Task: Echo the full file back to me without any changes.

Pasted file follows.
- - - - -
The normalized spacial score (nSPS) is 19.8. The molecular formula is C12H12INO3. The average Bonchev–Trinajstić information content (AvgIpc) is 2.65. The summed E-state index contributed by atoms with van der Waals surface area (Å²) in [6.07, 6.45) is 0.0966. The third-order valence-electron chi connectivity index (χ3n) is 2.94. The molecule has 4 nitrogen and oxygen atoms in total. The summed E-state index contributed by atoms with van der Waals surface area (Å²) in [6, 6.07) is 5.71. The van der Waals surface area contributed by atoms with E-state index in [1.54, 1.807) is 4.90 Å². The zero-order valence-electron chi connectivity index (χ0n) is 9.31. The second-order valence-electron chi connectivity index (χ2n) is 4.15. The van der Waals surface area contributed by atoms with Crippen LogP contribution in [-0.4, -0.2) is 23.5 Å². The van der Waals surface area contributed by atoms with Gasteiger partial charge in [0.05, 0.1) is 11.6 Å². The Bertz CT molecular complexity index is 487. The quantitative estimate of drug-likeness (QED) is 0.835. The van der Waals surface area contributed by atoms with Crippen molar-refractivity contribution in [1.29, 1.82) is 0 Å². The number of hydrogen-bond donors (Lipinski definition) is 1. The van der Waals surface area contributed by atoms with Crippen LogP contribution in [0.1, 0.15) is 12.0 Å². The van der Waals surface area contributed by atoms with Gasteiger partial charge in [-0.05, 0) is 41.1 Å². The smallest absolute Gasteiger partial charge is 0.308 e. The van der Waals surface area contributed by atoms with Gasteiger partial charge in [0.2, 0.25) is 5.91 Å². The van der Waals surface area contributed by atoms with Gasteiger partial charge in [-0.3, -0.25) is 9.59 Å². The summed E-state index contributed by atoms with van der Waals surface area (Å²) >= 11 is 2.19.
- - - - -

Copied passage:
The normalized spacial score (nSPS) is 19.8. The molecular formula is C12H12INO3. The average Bonchev–Trinajstić information content (AvgIpc) is 2.65. The summed E-state index contributed by atoms with van der Waals surface area (Å²) in [6.07, 6.45) is 0.0966. The third-order valence-electron chi connectivity index (χ3n) is 2.94. The molecule has 4 nitrogen and oxygen atoms in total. The summed E-state index contributed by atoms with van der Waals surface area (Å²) in [6, 6.07) is 5.71. The van der Waals surface area contributed by atoms with E-state index in [1.54, 1.807) is 4.90 Å². The zero-order valence-electron chi connectivity index (χ0n) is 9.31. The second-order valence-electron chi connectivity index (χ2n) is 4.15. The van der Waals surface area contributed by atoms with Crippen LogP contribution in [-0.4, -0.2) is 23.5 Å². The van der Waals surface area contributed by atoms with Gasteiger partial charge in [0.05, 0.1) is 11.6 Å². The Bertz CT molecular complexity index is 487. The quantitative estimate of drug-likeness (QED) is 0.835. The van der Waals surface area contributed by atoms with Crippen molar-refractivity contribution in [1.29, 1.82) is 0 Å². The number of hydrogen-bond donors (Lipinski definition) is 1. The van der Waals surface area contributed by atoms with Crippen LogP contribution in [0.1, 0.15) is 12.0 Å². The van der Waals surface area contributed by atoms with Gasteiger partial charge in [-0.05, 0) is 41.1 Å². The smallest absolute Gasteiger partial charge is 0.308 e. The van der Waals surface area contributed by atoms with Gasteiger partial charge in [0.2, 0.25) is 5.91 Å². The van der Waals surface area contributed by atoms with Gasteiger partial charge in [-0.3, -0.25) is 9.59 Å². The summed E-state index contributed by atoms with van der Waals surface area (Å²) >= 11 is 2.19.